Welcome to the Jacksonville Woodlands Association

 
 
 
 
The Jacksonville Woodlands Association is caring for the special places that have been saved by the citizens of Jacksonville so that all may experience our city's gold rush heritage.

In 1989, alarmed by the prospect of development destroying the scenic wooded hillsides surrounding their National Historic Landmark City, the citizens of Jacksonville, Oregon rallied to form the non-profit Jacksonville Woodlands Association. Since then the Woodlands Association has preserved 22 parcels of forested open space (320 acres) and has constructed 18 miles of connecting interpretive and recreational trails surrounding 70% of the town's historic district. The Association's preservation efforts have attracted national attention and has set the standard for community land preservation in Oregon.  Maps of Jacksonville’s extensive trail system are available at the city’s information center, various trail heads or by contacting the JWA at: Info@jvwoodlands.org   or by mailing a request to: JWA, P.O. Box 1210, Jacksonville, Oregon.
JWA is a non-profit 501c3 organization; donations are tax deductible.


          

Hike-A-Thon: Saturday, April 15th!

  
   

Arboretum Help

Thank you to the WorkSource Rogue Valley’s Youth Conservation Crew for their work in the Beekman Arboretum in February. They repaired storm damage, pulled blackberries and raked leaves.
Refurbishing the arboretum is an ongoing project.  If you'd like to help,  join Friends of the Arboretum on March 25th, 9am to 11am.   For more information, click on 'upcoming events' under the "Events" tab.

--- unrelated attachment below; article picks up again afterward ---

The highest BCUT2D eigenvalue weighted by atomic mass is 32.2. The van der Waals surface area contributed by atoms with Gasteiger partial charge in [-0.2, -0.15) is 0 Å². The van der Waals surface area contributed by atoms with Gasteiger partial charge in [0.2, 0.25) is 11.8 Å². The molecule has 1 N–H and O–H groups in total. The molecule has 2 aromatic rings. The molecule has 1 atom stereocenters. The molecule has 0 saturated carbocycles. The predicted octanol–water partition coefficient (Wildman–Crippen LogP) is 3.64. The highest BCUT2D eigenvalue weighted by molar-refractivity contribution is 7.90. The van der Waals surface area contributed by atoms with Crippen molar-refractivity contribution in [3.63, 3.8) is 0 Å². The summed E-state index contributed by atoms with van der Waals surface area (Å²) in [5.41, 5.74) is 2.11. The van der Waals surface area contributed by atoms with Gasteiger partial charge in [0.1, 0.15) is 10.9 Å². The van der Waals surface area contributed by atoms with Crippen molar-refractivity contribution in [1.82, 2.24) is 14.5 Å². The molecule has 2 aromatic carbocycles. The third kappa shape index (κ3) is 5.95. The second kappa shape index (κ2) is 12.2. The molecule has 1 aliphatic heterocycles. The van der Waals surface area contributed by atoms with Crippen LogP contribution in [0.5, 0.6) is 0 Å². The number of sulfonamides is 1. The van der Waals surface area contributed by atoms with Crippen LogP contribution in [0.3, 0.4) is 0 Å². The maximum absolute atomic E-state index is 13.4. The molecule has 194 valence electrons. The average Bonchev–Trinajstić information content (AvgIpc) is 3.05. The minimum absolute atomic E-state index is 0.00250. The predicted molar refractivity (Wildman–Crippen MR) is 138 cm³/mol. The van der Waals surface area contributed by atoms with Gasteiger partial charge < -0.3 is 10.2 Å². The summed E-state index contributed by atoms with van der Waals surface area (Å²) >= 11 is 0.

Winter Woodlands   
 

 
 








 
   
  
          
   

     

 Winter has arrived!  Normally, the Jacksonville Woodlands are a good place to hike away any winter blues, as their elevation is usually low enough to preclude snow or ice.  However, this year winter arrived with an unusual low-elevation snowfall - up to a foot in places.  Of course, winter rains soon followed, combining with the melted snow to create extremely wet and  muddy conditions in places.   
 
  Last year,  thanks to partnerships, several Woodlands trails have been repaired and improved. This past May, the Bureau of Land Management completed several restoration projects on Rich Gulch Trail designed to arrest erosion and drainage problems.  
Last November, volunteers from three organizations --JWA, Forest Park, and the Boosters Club -- wheeled in and spread multiple loads of rock and granite to refurbish areas of the French Gulch and Chinese Diggings trails. These trails had suffered erosion and degradation from past wet winter weather. Another partner, the Jacksonville Parks Department, provided granite and gravel so the volunteers could create a French drain at the bottom of the Chinese Diggings Trail,to help prevent future flooding.  

 
 It will help, though, if users are careful about how the trails are used and which trails are used during wet winter weather so less damage is done.  Bicycles can be especially damaging to muddy trails, so prudent use this winter will make for smoother rides later in the year!

 Hikers who venture out soon after a storm should be aware that saturated ground and windy conditions can lead to fallen trees.  
In addition, some of the old "glory holes" left over from mining have a lot of standing water at the bottom.  Please keep an eye on small children.


  
 


   

 

 
   
    
 
   

  
 
  
 
 





   

 


    
 


















(Please note: no photographs on this site may be copied without permission from the photographer or JWA.)